Fuel for the fodder

Key Points

  • Hay prices have fallen from the highs of last harvest.
  • Wheat holds a premium over hay in Victoria (+30%).
  • Hay holds a premium over wheat on the Darling Downs (-10%).
  • DD hay has held an average premium of A$144 over Victoria.

Our team covers a range of commodities, from goats to fertilizer. One of the agri products which we have not covered in much detail has been fodder due to the lack of available data. However we will now start to include the fodder market on a regular basis.

We would like to thank our friends at the Australian Fodder Industry Association (AFIA), who have provided us with datasets to assist in price reporting. This wouldn’t be possible without this data, and our analysis will help increase transparency for both farmers and buyers.

In this initial analysis we will examine the price structure of cereal hay market versus the wheat market. The focus is on the Darling Downs and Victoria. This is since the Darling Downs is the primary demand driver and Victoria is likely to be the supplier this season.

In figure 1 & 2, the cereal hay and wheat price for both areas are displayed. The price for both hay and grain has increased during the past two years due to the drought, however both have seen the market fall from last years highs.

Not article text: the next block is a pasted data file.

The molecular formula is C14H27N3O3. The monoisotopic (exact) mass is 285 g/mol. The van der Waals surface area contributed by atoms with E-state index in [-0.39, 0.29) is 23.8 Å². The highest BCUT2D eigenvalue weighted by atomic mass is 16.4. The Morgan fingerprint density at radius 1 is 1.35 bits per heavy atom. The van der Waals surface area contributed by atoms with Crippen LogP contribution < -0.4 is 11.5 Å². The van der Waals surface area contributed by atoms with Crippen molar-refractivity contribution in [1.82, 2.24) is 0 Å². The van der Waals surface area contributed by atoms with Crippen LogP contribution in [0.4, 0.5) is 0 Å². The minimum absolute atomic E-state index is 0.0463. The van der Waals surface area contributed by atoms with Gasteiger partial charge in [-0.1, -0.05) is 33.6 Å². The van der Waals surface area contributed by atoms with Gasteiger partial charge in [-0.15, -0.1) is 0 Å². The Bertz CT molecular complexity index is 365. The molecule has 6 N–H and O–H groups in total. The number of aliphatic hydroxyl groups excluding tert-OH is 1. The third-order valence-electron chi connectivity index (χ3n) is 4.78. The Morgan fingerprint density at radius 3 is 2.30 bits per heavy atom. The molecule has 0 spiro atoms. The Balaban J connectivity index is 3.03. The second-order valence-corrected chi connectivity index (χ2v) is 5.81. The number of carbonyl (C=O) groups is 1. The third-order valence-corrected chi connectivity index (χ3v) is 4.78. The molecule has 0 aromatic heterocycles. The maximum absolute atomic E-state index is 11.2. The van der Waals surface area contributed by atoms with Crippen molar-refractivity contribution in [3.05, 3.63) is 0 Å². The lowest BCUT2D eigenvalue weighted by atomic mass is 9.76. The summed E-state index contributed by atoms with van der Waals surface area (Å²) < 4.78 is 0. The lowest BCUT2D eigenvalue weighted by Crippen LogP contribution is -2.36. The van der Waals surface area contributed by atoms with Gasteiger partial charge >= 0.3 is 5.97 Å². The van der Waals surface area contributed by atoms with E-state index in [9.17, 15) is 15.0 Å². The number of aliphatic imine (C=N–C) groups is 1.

There is a distinct difference however in both areas when it comes to the spread to wheat. On the Darling Downs cereal hay tends to trade at a premium to wheat, whereas in Victoria wheat trades at a premium.

This spread is shown as a percentage since 2014 in figure 3. On average wheat is at 10% discount on the Darling Downs, whereas Victoria holds a 30% premium.

A large volume of hay is required for the numerous feedlot operations in QLD/NNSW. This is shown in the large premium for DD hay over Victorian, which has averaged A$144/mt since 2014 – which is approximately the freight required to supply from Victoria.

What does it mean next week?:

The large number of cattle feedlots in Queensland (and northern New South Wales) has resulted in strong premiums in Queensland for hay. This is exacerbated due to the drought conditions and the requirement to supply from Victoria.

In Queensland the hay market trades at a premium to wheat, which potentially points towards the replaceability of wheat with other feed materials (cottonseed/sorghum etc).